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Weather or Not

I come from a long line of Women Who Dress. No matter how insignificant the occasion, we make sure we have just the right thing to wear for it.

Take my grandmother, for example, who never learned how to swim. But did that stop her from getting all dolled up in a bathing suit costume for 1920’s Coney Island? I should say not.

“I wore black stockings, rubber dress shoes, and a bathing suit that hit my knees,” My grandmother explained on the phone to me one night.

“Sounds hot,” I replied.

She laughed, reminiscing. “Yes, well, I was quite a beauty back in the day.”

“No, Nanny, I mean literally. Like h-o-t hot. On the beach in summer, in stockings and rubber shoes!”

“Did I mention that the bow on the bathing suit had to match the bow on one’s head?”

“Now that’s cool,” I added, confusing her completely. In the 1920’s and 30’s, my grandmother was absolutely “in” on the beach, even if she never actually went swimming.

Jump ahead to New York City, circa 1988. My parents moved in to the city from Scarsdale as I headed off to college. My mom had to adjust a little bit to urban life after years in suburbia. Walking the dog was a relatively new concept, for example. In Westchester, my mom could just open the back door and let Ellie out in the backyard. But in Manhattan, my mom had to take her out for actual walks.

Which begged the question, What to wear when walking the dog?

I mean, my mom was out in public. On the Upper East Side. In broad daylight. For a good ten minutes, a few times a day, in all seasons, all types of weather. What was a woman who dressed with shoulder pads supposed to do?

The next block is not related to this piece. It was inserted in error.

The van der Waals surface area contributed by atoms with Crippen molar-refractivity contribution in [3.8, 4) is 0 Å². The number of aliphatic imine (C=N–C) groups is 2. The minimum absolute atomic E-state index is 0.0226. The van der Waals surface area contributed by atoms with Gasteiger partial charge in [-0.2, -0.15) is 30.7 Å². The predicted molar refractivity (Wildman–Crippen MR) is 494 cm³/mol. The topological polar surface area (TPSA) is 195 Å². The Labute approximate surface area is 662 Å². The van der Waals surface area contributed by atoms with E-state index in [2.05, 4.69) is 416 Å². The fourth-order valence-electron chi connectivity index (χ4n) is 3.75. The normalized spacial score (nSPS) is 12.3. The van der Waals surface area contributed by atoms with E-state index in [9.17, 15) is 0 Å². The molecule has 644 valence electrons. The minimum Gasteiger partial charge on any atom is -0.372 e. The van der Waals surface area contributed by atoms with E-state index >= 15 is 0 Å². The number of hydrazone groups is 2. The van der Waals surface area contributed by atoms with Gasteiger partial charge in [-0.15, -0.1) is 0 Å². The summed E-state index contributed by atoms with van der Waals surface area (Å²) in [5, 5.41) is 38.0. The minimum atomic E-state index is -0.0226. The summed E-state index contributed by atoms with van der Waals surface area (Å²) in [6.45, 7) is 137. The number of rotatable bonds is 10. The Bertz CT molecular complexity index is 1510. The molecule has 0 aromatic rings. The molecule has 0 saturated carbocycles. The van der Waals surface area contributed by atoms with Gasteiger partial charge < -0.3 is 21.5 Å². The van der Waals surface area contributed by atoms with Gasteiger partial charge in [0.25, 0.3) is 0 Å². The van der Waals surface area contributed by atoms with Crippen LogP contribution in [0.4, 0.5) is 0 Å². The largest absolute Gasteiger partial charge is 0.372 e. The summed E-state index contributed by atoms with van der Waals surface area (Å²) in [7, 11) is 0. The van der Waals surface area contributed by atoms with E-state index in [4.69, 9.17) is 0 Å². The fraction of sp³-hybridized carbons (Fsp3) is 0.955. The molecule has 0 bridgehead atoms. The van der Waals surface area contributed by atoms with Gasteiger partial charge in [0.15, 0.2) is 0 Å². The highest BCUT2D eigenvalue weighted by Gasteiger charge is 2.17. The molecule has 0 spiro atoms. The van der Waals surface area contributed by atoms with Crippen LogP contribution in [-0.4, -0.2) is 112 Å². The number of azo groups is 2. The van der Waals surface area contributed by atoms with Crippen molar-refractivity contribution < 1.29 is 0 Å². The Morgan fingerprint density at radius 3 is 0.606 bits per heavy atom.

Walk the Dog Outfits were required.

Many of them.

Every time my mom and I would shop, she’d be looking for more appropriate clothing for this specific purpose. The barn jacket that wasn’t too long or too short? Perfect for walking the dog. The new Hermes scarf? Throw it on over any sweater and you can walk the dog in it! Ballet flats that looked like her Chanel ones but weren’t the real deal? Walk the dog in quilted fabulousness!

Now you will understand me. You will understand why, when I heard that torrential rains were forecasted a few weeks back, I did not think, oh, maybe I better stay home and hope that a tree doesn’t fall on my house. No, my first thought was, it’s a perfect time to get those Hunter rain boots I’ve been stalking.

After all, one must be prepared, no matter the occasion. And this occasion was calling for some really bad weather. Like the Katz-Goldberg woman I was, I hoped to weather the storm in style.

So you don’t think me callous or shallow, my shopping excursion took place on the Thursday before the now-infamous Saturday hurricane/Nor’easter. I had no way of knowing just how devastating this storm would be, or how seriously it would affect the Village and its inhabitants.

I merely did what any fashionista would. I got all excited deciding what color rain boots to get.

Of course I fell in love with the one color that was out of stock. They were coming in Monday or Tuesday, at the very the latest, I was informed by the saleswoman. Our eyes met. “But you probably want them before that,” she acknowledged. “Like for this weekend’s rain.”

“Yeah, that was kind of the plan,” I agreed, picturing myself dancing through puddles on the streets of Scarsdale Village, a jaunty umbrella in hand, humming “Singing in the Rain.”